Snow Facts: Lesson for Kids

Instructor: Jennifer Lowery

Jennifer has taught elementary levels K-3 and has master's degrees in elementary education and curriculum/instruction and educational leadership.

Everyone gets excited about a snow day! Discover how snow occurs and explore ice crystals up close. Learn about a man in history who was fascinated with snow!

What is Snow?

Sure, summertime is great for being outside, playing sports, and enjoying the warm weather. But winter can be just as much fun! Many areas of the United States get to enjoy the wonderful, white, fluffy stuff called snow. This is a form of precipitation, or water falling to the Earth from clouds. It is frozen and can be a lot of fun to play in, or to stay inside and watch while sipping hot chocolate!

How Does Snow Form?

To understand how snow forms, we need to know a little about the water cycle. Water is on the Earth in lakes, streams, oceans, and other bodies of water. Water evaporates, which means it turns into a gas and goes into the air. Eventually, the water comes back down to Earth in the form of precipitation. If the temperature in the air is warm, this precipitation is rain. However, if the air in the atmosphere is below a certain temperature then the precipitation can be frozen forms, such as snow or sleet.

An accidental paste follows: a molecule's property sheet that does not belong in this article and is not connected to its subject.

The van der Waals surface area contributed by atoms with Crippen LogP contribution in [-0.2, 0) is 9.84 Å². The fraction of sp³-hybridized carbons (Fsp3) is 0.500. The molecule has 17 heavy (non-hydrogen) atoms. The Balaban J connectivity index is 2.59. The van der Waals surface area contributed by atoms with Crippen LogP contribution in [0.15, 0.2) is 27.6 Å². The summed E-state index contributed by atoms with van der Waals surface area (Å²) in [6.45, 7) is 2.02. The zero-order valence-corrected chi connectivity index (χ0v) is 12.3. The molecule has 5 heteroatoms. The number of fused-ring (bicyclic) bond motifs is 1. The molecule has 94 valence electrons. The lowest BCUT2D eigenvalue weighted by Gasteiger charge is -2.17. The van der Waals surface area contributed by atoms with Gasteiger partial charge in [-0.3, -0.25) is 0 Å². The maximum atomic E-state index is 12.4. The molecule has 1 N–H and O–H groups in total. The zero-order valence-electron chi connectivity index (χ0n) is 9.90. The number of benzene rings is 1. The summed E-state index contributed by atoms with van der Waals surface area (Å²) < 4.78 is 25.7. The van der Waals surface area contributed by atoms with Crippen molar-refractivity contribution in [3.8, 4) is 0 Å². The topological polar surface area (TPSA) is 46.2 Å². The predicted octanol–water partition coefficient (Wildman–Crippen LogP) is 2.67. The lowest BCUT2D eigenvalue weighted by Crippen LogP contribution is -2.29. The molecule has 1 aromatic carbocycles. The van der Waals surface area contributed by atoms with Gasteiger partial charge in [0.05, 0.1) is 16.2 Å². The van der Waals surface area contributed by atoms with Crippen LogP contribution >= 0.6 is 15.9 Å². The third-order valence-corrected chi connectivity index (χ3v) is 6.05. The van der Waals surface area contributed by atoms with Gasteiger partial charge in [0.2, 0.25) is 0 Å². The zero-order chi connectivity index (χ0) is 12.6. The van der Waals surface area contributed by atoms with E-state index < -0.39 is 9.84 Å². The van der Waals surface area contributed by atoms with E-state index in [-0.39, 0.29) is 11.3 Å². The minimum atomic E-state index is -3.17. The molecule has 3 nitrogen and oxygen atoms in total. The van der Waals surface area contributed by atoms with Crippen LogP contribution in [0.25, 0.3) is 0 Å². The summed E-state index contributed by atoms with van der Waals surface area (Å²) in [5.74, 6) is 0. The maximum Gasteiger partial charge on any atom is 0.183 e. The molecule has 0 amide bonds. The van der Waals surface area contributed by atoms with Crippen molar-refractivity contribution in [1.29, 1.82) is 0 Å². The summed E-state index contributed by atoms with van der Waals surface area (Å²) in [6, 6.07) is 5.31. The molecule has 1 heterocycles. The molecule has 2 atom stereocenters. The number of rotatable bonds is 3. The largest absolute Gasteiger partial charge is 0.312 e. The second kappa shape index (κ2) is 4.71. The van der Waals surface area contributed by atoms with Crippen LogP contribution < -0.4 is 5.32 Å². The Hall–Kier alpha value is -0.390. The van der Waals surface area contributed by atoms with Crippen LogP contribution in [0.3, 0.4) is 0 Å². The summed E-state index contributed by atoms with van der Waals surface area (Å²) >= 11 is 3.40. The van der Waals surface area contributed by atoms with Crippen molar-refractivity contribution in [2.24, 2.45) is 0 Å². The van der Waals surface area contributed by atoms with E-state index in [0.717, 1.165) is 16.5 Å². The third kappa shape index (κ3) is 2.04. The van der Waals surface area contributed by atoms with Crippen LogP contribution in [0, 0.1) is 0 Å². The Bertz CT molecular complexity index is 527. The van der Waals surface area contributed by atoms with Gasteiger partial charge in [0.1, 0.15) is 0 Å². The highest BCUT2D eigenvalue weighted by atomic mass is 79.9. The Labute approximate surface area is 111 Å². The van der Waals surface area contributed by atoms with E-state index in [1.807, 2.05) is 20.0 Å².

Lots of moisture and freezing temperatures can result in heavy amounts of snow.
heavy snow fall

A Famous Snow Scientist

A scientist born in the 1860s, Wilson Bentley, was one of the first people to examine snow crystals up close. He became famous for his photography of snow crystals, and there is even a book written about him! Snowflake Bentley is written by Jacqueline Briggs Martin. It includes a history of his life and many of his now famous pictures of snow crystals.

Wilson Bentley is famous for capturing photographs of snowflakes before they melted.
Snowflake Bentley photographer

Snow Crystals Up Close

Snow is composed of ice crystals. These usually have six or eight points, and they can be fascinating to look at! There is often symmetry with ice crystals. This means that divided in half, the crystal has two sides that are mirror images of each other. Perhaps this is what fascinated Snowflake Bentley so much when he was able to photograph the crystals without them melting!

This snowflake has eight points or tips and can be divided to show symmetry.
close up of ice crystal snow

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